Like the recent flurry of activity on RADCAT: all these introductions are nice, but after a week or so, they’ve been archived in the depth of the list with no easy, instant way to refer back to them. What happens when I’m reading a message several months from now and want to revisit the author’s introduction to learn more about where they’re coming from? Gee, wouldn’t it be great if there was some technology out there where a person could have a page about him- or herself, and I could easily click on that person’s name and be taken to a profile, a page that told more about them, their introduction and background, what kinds of libraries they worked in, what other interests they might have? And Facebook has the capability for group pages and discussions, potentially allow people who wanted to participate in a 9/11 conspiracy debate to do so while others could talk about authority control on Ravelry.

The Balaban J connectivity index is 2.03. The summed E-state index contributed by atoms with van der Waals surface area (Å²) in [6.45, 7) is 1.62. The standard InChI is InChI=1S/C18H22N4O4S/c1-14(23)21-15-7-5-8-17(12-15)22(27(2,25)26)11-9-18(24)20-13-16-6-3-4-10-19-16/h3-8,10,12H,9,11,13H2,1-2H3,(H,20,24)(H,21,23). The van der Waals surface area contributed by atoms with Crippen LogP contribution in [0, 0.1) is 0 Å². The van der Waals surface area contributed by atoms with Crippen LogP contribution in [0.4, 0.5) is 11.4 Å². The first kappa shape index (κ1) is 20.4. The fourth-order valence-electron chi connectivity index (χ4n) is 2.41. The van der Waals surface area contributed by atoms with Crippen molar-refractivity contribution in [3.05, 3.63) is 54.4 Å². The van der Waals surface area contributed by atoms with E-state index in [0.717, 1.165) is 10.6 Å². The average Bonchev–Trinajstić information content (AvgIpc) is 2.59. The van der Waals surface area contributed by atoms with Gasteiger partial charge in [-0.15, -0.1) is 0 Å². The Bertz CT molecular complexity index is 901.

The key word here is “easy.” The listservs, in my opinion, are not easy. I almost hate to say it, but Facebook and Twitter are. (Even my 70+ year-old aunt is on Facebook, and she is far from what I would call tech-savvy.) They are designed to be easy to use, because that gets them more users, and therefore more eyes viewing ads, and therefore more $$.  And it works–Facebook has 200 million active users. It’s not that this technology is “new” or “shiny” or “buzzworthy” or “cool.”  It’s that it’s easy to use for what people want to use it for, so they use it. It’s using the right tool for the right job. Technology too succumbs to the survival of the fittest. People will use what they find easy and pass on what they don’t: is anyone out there still running DOS? No, because something better, more powerful, and more user-friendly came along.